Shashank Kishore is a senior sub-editor at ESPNcricinfo
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"I'd like to give myself some credit, because I've put in the effort."
In an age where young players are coached to say the right things, Shreyanka Patil, 20, is different. There's an unmistakable confidence about her as she speaks about her rise up the ranks.
Patil was signed by Royal Challengers Bangalore on the back of an excellent domestic one-day tournament, where she was the second-highest wicket-taker for Karnataka. Five games in, she has been one of the bright spots in what has largely been a disappointing campaign for her side.
In her first WPL game, she immediately impressed with 23 off 15 balls from No. 8 against Mumbai Indians. Her range of shots and the fearlessness in executing them received plaudits from stalwarts such as Sophie Devine and Ellyse Perry. In her second outing, she performed with the ball, picking 2 for 32 against Gujarat Giants. That she got the opportunity to bat at No. 6 in her most recent outing, against Delhi Capitals, was further validation of her batting potential.
"Players like Shreyanka, she is no doubt going to play for India in the years to come," Devine had said after her WPL debut. "Seeing what she can do with the ball and how she struck the ball, I think I need to go to her for six-hitting guide."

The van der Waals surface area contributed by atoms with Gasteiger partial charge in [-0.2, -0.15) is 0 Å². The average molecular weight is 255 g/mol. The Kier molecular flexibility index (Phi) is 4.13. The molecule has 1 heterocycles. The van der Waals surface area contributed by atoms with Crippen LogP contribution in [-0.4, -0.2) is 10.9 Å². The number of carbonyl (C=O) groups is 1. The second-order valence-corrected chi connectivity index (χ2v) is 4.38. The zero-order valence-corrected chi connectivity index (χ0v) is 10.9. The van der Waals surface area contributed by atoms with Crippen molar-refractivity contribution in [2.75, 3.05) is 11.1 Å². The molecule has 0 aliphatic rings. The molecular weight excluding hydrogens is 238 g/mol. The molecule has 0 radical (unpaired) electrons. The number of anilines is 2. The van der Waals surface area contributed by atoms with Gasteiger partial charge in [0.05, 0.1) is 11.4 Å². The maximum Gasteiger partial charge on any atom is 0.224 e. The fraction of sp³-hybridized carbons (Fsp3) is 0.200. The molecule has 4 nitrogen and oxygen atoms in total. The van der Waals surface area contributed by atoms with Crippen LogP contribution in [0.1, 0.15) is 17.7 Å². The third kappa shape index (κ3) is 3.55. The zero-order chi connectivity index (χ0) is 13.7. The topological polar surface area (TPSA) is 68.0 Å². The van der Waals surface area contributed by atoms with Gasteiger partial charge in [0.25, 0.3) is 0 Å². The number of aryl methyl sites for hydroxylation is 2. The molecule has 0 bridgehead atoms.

Patil is an offspinner but gushes about having the mind of a fast bowler who can bowl yorkers on demand. She has a small build but doesn't let that come in the way of hitting big sixes. As a fielder, she has a lively presence inside the ring. All these attributes are much welcome in any T20 outfit, but Patil doesn't want to be "any player".
"X-factor player," Patil says with a grin. "That's what I want to be. That's what I train for. That's what I've been taught to be. You have to be different, right? That's how you get noticed."
It is this "being different" that convinced Patil's father, Rajesh, that she was talented. He noticed her unwavering concentration while playing with a hanging ball for hours together at the cricket academy he ran, where she played for five years.
She had a penchant to time the ball but grew up hearing about the need to have a second skillset to complement her game. She tried her hand at fast bowling, legspin and wicketkeeping, but finalised on offspin only because there weren't too many of that variety in her set at the Karnataka Under-14 trials.
"Essentially, I took up offspin and got picked immediately. That's when I became serious about it," Patil chuckles. "Also, getting picked was a kind of realisation for dad that I was serious about the game. He decided I needed to go to a bigger set-up."
Patil began training at the Dravid-Padukone Centre of Excellence in Bengaluru. Arjun Dev, her coach there, would become her mentor. Their working relationship was so strong that when Dev moved on to begin his own academy three years ago - NICE Academy - Patil also moved with him and became the academy's first female cricket trainee.